This year was a tough one for our students. The world in which they enrolled in this degree will not look the same as the one they will graduate into. Moving a largely practical course online to accommodate for the lockdown restrictions placed on Victorians has been a challenge to educators and students alike. However, it has also forced us to work in new and innovative ways. From starting crowdsourcing campaigns that fight for social justice in women's health, to creating podcasts and video abstracts, the graduating year of 2020 knows how to be adaptive, resilient and savvy when faced with challenging circumstances. 
To promote student motivation alongside our crowdsourcing campaign with Marie Stopes, which aims to generate funding that will allow women who have had an abortion to access long-acting reversible contraceptives for free, we teamed up with RHA to create an essay competition.
(By Dr Kiri Beilby, Senior lecturer and GRS course coordinator)

Madina's winning essay addresses the question:
If we know that contraceptives are physiologically 99.7% effective, why do 51% of pregnancies remain unplanned in Australia? 

“National surveys have reported that 51% of pregnancies are unintentionally conceived each year, with part of this statistic reflecting women who were taking at least one form of contraception at the time of the unplanned pregnancy. This statistic is reflected in both Australian and American studies (1, 2). Improving accessibility and education of contraception, for both women of reproductive age and healthcare providers, is essential in preventing unplanned pregnancy”.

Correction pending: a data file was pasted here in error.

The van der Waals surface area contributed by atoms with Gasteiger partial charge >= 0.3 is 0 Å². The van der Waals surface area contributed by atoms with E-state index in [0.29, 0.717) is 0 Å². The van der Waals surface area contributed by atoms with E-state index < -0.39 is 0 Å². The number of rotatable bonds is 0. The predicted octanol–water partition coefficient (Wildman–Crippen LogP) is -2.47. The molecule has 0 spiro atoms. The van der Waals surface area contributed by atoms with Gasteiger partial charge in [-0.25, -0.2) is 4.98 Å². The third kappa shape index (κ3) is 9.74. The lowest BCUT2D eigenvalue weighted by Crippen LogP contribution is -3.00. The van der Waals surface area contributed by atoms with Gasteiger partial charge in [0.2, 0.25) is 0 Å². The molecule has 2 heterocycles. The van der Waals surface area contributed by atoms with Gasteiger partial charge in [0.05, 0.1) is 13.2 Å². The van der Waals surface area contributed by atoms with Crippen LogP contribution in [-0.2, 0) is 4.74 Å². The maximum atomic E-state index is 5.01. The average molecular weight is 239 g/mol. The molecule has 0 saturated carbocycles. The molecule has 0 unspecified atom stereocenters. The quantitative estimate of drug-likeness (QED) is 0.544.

Read the rest of Madina Sarwari's essay here
Congratulations to the following RHA members
Associate Professor Simon de Graaf from the School of Life and Environment Sciences, University of Sydney, was made a Fellow of the Royal Society of News South Wales, in recognition of his substantial contribution to the field of animal reproduction and the development of reproductive technologies for animal agriculture. 
Simon has also been awarded the title of 2020 Fellow of the Society for Reproductive Biology 

Ms Nicola Rivers, a  member of STEM women and final year PhD student in the Department of Obstetrics and Gynaecology, has achieved first place in the Monash Visualise Your Thesis competition and now qualifies for the finals to be held in October. Good luck Nicola! See here for Nicola's brilliant example of a 1 min thesis.
Dr Mark Green from The University of Melbourne who has been awarded the title of 2020 Fellow of the Society for Reproductive Biology